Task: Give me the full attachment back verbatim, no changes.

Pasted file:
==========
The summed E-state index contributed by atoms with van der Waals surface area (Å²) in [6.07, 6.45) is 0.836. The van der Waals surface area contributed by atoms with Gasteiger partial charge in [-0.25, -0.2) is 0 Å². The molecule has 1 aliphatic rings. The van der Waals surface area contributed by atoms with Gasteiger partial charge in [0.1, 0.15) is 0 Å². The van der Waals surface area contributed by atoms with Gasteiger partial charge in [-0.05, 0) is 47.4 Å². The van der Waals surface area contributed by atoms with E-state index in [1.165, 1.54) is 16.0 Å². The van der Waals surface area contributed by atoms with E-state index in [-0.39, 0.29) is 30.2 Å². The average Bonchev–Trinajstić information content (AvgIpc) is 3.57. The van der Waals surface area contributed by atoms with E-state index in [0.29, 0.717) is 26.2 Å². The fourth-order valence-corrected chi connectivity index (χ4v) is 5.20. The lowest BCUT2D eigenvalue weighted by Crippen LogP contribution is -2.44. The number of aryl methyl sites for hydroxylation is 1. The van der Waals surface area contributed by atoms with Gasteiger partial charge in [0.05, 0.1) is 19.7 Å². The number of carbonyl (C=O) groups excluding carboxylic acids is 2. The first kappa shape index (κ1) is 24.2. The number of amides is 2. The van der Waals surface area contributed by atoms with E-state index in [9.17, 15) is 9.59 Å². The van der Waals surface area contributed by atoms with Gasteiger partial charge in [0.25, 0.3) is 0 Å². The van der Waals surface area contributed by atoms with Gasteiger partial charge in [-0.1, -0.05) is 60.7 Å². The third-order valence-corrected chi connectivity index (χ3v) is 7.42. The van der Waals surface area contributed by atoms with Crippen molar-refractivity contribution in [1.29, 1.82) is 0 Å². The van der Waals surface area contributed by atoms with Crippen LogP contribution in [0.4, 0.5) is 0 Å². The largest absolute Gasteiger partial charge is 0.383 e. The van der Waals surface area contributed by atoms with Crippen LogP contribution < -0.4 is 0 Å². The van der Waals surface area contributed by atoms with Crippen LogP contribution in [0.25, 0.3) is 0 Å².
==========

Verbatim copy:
The summed E-state index contributed by atoms with van der Waals surface area (Å²) in [6.07, 6.45) is 0.836. The van der Waals surface area contributed by atoms with Gasteiger partial charge in [-0.25, -0.2) is 0 Å². The molecule has 1 aliphatic rings. The van der Waals surface area contributed by atoms with Gasteiger partial charge in [0.1, 0.15) is 0 Å². The van der Waals surface area contributed by atoms with Gasteiger partial charge in [-0.05, 0) is 47.4 Å². The van der Waals surface area contributed by atoms with E-state index in [1.165, 1.54) is 16.0 Å². The van der Waals surface area contributed by atoms with E-state index in [-0.39, 0.29) is 30.2 Å². The average Bonchev–Trinajstić information content (AvgIpc) is 3.57. The van der Waals surface area contributed by atoms with E-state index in [0.29, 0.717) is 26.2 Å². The fourth-order valence-corrected chi connectivity index (χ4v) is 5.20. The lowest BCUT2D eigenvalue weighted by Crippen LogP contribution is -2.44. The number of aryl methyl sites for hydroxylation is 1. The van der Waals surface area contributed by atoms with Gasteiger partial charge in [0.05, 0.1) is 19.7 Å². The number of carbonyl (C=O) groups excluding carboxylic acids is 2. The first kappa shape index (κ1) is 24.2. The number of amides is 2. The van der Waals surface area contributed by atoms with E-state index in [9.17, 15) is 9.59 Å². The van der Waals surface area contributed by atoms with Gasteiger partial charge in [0.25, 0.3) is 0 Å². The van der Waals surface area contributed by atoms with Gasteiger partial charge in [-0.1, -0.05) is 60.7 Å². The third-order valence-corrected chi connectivity index (χ3v) is 7.42. The van der Waals surface area contributed by atoms with Crippen molar-refractivity contribution in [1.29, 1.82) is 0 Å². The van der Waals surface area contributed by atoms with Crippen LogP contribution in [0.4, 0.5) is 0 Å². The largest absolute Gasteiger partial charge is 0.383 e. The van der Waals surface area contributed by atoms with Crippen LogP contribution < -0.4 is 0 Å². The van der Waals surface area contributed by atoms with Crippen LogP contribution in [0.25, 0.3) is 0 Å².